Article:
Power Ramp Limitation (PRL) is likely to become a requirement for large scale photovoltaic power plants (LPVPPs) in order to allow the increase of PV penetration levels. Especially in islands with reduced inertia capability, this problem is more stringent: high power ramp can be caused by either fast irradiance changes or other participant generators for example wind power, or loads. In order to compensate for the power mismatch, LPVPPs must use Active Power Reserve (APR), by either curtailment or auxiliary storage. The paper proposes a PRL control structure for dynamic APR sizing and deployment. The selected test case is the power system of Puerto Rico (PREPA), modeled using the modified IEEE 12 bus benchmark system, with different levels of PV penetration. It is shown that LPVPP with PRL can effectively reduce the ramping rate of the participating generators. Considering that the large area of LPVPPs acts as filter against fast irradiance changes, the study reveals also the required plant size for which auxiliary storage is no longer needed in order to comply with PRL requirements – an important economical aspect.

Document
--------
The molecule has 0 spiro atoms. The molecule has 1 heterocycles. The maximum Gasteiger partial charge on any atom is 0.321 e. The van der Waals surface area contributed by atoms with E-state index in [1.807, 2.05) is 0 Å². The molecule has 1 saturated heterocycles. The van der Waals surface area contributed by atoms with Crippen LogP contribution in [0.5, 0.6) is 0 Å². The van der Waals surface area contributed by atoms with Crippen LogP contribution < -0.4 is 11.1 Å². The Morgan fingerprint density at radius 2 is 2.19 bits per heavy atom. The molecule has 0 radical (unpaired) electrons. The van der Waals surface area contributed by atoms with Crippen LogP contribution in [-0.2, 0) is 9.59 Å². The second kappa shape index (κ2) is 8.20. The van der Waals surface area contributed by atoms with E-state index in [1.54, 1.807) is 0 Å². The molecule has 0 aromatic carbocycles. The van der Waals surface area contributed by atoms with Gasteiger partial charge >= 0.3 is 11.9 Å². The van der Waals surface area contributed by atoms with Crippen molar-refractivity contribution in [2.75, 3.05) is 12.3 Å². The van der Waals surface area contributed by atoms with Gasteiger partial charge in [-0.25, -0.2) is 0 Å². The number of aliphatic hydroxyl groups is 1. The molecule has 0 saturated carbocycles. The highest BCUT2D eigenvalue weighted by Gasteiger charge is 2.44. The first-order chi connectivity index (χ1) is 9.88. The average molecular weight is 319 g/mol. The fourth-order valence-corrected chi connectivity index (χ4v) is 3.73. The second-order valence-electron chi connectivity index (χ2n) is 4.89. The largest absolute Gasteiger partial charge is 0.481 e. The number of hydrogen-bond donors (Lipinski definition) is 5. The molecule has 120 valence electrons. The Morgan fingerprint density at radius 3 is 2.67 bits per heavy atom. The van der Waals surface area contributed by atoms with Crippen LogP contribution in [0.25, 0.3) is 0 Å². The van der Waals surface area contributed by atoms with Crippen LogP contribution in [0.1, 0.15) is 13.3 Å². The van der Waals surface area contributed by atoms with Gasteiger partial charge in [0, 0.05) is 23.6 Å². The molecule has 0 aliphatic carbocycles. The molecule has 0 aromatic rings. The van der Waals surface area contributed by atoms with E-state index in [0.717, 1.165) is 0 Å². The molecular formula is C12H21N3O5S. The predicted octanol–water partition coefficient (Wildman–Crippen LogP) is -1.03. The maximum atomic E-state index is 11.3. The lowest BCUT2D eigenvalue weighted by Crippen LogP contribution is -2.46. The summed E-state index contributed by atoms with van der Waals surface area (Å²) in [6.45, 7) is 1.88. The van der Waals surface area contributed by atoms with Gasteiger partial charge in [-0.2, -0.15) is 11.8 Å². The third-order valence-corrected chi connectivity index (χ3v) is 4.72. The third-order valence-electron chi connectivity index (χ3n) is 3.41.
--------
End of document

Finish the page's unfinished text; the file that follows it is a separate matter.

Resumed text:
- Ramp rate
- Spatial distribution
Bogdan, C., Kerekes, T., Sera, D., Teodorescu, R., & Udaya, A. (2017). Power Ramp Limitation capabilities of Large PV Power Plants with Active Power Reserves. IEEE Transactions on Sustainable Energy, 8(2), 573 - 581 . https://doi.org/10.1109/TSTE.2016.2612121